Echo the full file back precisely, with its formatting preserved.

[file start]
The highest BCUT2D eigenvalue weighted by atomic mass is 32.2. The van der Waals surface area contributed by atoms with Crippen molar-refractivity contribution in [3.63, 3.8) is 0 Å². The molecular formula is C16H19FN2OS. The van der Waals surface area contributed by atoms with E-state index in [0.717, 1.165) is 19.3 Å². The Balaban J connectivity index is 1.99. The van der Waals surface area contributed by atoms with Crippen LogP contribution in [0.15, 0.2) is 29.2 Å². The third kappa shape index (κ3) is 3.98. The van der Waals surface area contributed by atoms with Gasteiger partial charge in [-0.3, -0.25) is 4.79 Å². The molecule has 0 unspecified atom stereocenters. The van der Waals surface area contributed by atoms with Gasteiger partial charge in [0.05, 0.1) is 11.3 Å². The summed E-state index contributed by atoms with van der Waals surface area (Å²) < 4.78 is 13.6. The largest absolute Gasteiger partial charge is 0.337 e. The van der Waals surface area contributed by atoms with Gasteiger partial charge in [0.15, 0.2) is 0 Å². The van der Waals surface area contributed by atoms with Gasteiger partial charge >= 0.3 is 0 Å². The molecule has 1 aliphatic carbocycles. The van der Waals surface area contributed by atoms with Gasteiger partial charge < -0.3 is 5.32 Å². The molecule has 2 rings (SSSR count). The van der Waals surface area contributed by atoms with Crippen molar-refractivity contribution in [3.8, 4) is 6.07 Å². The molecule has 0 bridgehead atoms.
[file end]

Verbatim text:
The highest BCUT2D eigenvalue weighted by atomic mass is 32.2. The van der Waals surface area contributed by atoms with Crippen molar-refractivity contribution in [3.63, 3.8) is 0 Å². The molecular formula is C16H19FN2OS. The van der Waals surface area contributed by atoms with E-state index in [0.717, 1.165) is 19.3 Å². The Balaban J connectivity index is 1.99. The van der Waals surface area contributed by atoms with Crippen LogP contribution in [0.15, 0.2) is 29.2 Å². The third kappa shape index (κ3) is 3.98. The van der Waals surface area contributed by atoms with Gasteiger partial charge in [-0.3, -0.25) is 4.79 Å². The molecule has 0 unspecified atom stereocenters. The van der Waals surface area contributed by atoms with Gasteiger partial charge in [0.05, 0.1) is 11.3 Å². The summed E-state index contributed by atoms with van der Waals surface area (Å²) < 4.78 is 13.6. The largest absolute Gasteiger partial charge is 0.337 e. The van der Waals surface area contributed by atoms with Gasteiger partial charge in [0.15, 0.2) is 0 Å². The van der Waals surface area contributed by atoms with Gasteiger partial charge >= 0.3 is 0 Å². The molecule has 1 aliphatic carbocycles. The van der Waals surface area contributed by atoms with Gasteiger partial charge < -0.3 is 5.32 Å². The molecule has 2 rings (SSSR count). The van der Waals surface area contributed by atoms with Crippen molar-refractivity contribution in [3.8, 4) is 6.07 Å². The molecule has 0 bridgehead atoms.